We know that is vitally important to maintain eye contact in our communication, but does it mean that staring with unblinking eyes will grant us the favor of others?
Naturally no, at best it will only gain us the reputation of being fearless and very direct…
Eye contact is very emotional thing so maintaining it successfully is walking a fine line between too little and too much. You want to establish your credibility and confidence without being too threatening and direct.
Eye contact is one of the factors that play a critical role in creating rapport and establishing first impression. The length of the gaze affects the type of relation:
If we talk numbers, research suggests that maintaining eye contact between 60-70 percent of the time is ideal for creating rapport. More than 2/3 of the time either shows a very friendly or hostile attitude. How to notice the difference?
Believe me, if someone is hostile towards you, you'll feel it… many other non verbal cues will indicate that kind of attitude. One of them is the differences in the size of the pupils.
If, on the other hand, you maintain low eye contact, less than 1/3 of the time of conversation - you'll probably be perceived as unfriendly, introvert, indecisive and not very trustworthy in general. I don't need to tell you it's a very unnerving feeling to talk to someone who won't meet your gaze.
Let's put numbers aside, because let's face it - it's all very nice for research but we can't truly measure it during an actual interaction. So to say it in simple words: if you want to create rapport and trust with your gaze you should strive to make as much eye contact as you can - So long as you feel comfortable enough to do so and without threatening the other person.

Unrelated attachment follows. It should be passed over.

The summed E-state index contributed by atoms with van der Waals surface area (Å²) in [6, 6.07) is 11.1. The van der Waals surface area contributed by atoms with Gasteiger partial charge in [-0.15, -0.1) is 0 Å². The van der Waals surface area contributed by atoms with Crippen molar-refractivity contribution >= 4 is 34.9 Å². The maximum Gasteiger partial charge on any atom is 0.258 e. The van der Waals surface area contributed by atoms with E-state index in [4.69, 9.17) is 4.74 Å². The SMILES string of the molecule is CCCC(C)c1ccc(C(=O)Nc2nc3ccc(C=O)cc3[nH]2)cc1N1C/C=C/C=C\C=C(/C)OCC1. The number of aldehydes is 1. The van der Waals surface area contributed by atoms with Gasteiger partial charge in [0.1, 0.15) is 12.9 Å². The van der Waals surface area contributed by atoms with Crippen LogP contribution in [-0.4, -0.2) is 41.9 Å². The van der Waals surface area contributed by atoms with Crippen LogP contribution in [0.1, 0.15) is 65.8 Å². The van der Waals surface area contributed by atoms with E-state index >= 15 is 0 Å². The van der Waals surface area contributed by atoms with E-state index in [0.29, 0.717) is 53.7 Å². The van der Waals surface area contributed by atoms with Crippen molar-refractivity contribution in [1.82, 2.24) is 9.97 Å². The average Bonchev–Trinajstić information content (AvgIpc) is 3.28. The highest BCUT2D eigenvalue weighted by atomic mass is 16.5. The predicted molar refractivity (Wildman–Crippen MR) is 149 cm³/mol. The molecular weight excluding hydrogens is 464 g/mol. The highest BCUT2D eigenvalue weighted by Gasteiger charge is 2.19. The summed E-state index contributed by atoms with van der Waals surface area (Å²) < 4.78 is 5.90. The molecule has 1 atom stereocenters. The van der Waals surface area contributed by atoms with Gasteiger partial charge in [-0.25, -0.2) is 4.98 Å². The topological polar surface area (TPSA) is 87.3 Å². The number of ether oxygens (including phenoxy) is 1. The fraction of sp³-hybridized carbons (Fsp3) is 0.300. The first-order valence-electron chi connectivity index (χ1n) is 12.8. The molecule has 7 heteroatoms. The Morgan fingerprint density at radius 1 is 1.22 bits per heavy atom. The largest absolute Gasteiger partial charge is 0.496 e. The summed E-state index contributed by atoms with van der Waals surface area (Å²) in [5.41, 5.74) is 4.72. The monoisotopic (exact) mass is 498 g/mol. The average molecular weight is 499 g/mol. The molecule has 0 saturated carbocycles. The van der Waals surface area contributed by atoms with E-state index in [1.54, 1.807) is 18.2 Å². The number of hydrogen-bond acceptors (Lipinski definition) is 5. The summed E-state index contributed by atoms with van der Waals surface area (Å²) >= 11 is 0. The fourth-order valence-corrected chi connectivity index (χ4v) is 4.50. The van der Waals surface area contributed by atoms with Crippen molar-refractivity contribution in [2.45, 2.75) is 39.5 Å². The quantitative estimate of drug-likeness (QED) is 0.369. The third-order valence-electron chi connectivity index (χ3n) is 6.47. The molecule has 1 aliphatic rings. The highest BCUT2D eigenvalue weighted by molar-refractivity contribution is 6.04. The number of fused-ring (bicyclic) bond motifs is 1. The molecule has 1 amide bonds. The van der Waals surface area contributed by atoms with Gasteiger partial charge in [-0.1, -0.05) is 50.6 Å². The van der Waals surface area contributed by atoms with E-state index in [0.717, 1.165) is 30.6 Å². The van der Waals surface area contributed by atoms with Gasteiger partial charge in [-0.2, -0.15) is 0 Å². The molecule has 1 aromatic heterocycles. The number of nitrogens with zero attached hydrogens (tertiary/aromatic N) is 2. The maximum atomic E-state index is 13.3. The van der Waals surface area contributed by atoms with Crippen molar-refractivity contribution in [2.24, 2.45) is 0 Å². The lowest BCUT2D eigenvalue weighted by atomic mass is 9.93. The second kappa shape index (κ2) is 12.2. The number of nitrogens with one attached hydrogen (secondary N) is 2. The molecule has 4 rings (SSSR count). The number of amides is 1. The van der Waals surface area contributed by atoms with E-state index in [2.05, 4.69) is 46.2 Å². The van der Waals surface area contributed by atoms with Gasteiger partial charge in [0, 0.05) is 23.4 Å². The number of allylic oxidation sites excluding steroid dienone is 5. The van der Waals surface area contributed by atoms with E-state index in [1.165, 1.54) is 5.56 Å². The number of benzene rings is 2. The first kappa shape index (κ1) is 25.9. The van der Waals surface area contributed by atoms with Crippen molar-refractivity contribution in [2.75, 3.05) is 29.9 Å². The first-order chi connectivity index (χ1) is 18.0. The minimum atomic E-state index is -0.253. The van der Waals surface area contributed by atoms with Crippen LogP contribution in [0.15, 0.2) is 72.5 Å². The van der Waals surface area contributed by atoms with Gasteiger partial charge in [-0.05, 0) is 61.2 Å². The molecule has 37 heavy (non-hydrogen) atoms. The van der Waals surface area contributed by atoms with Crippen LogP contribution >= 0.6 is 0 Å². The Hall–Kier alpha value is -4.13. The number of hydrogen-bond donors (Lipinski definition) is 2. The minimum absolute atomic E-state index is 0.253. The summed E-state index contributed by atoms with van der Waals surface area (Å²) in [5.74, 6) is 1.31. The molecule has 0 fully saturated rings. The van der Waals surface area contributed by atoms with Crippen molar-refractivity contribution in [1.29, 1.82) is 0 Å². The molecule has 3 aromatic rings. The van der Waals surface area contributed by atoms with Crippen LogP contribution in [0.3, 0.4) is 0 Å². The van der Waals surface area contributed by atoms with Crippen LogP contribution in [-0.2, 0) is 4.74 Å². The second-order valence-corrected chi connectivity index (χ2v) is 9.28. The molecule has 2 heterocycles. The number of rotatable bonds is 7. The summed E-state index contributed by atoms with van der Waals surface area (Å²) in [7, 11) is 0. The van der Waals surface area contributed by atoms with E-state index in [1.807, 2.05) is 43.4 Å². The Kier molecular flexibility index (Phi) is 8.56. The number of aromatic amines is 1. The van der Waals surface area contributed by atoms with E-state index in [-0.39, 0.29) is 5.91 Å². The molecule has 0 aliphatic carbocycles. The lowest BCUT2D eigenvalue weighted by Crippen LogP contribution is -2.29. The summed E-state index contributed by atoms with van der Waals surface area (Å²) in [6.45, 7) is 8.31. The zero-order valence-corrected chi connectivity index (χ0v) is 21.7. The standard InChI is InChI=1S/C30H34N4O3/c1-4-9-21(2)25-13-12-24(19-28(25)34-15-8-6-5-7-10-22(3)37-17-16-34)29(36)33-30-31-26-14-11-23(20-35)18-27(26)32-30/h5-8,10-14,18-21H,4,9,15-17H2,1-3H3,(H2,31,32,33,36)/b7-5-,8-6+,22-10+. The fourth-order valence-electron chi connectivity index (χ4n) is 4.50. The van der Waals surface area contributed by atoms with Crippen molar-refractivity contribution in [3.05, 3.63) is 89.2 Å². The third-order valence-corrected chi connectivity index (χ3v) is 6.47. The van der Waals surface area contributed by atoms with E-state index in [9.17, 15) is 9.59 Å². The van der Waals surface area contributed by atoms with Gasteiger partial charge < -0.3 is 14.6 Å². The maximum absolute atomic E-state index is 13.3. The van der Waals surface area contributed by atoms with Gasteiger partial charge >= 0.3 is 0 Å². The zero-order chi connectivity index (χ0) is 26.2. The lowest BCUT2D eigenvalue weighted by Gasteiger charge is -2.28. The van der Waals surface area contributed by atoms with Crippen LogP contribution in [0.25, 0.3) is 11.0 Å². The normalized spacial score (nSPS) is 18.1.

If you know yourself to be a little shy you probably need to maintain eye contact longer. If, on the other hand, you often see people avert their gaze and try to 'get away' from yours, maybe you're overdoing it.
Let's talk a little about what happens when you overdo the eye contact.
Like the saying goes "The road to hell is paved with good intentions" so it goes even with "good body language". Eye contact is a very emotional thing, and when you make too much of it, you distort the message of friendliness to something more threatening or just plain weird.
Let's call the time it's socially-appropriate to look at someone - the 'moral looking time'.
This moral looking time can vary dramatically because it may be affected by many factors:
These questions and more affect the moral looking time and our comfort in making eye contact in a current situation. We need to consider them and understand what kind of message we may send with 'too much eye contact'.
For example, it will be extremely weird and uncomfortable to maintain eye contact more than a split of-a second with a stranger on an elevator. Next time you're in one, pay attention to where other people look in this uncomfortable situation.
The issue of culture is also a big one, because in some cultures it's considered rude to maintain eye contact or even create one (in Japan, for example, the custom is to look at the neck, rather the eyes, during conversation).
If we talk about gender, than if it's a male-female case - prolonged eye contact can send, naturally, a message of sexual interest. Male to male lengthy gaze often considered hostile, and female to female usually reveal a more competitive nature.
In work, if you hold your gaze too much with your superior you send a message of defiance and disagreement. With your subordinate it can be considered as reprimanding or suspicions attitude.
Don't let these factors confuse you or make you start calculate how long do you need to look at someone. You already know instinctively what an appropriate and inappropriate gaze is.
I just want you to consider the message you want to send:
If your goal is to intimidate, so holding a staring, unblinking gaze is the way to go (if you got the guts to hold it…) if you want to create rapport and trust – maintain a healthy and comfortable eye contact, you don't need to count the seconds (: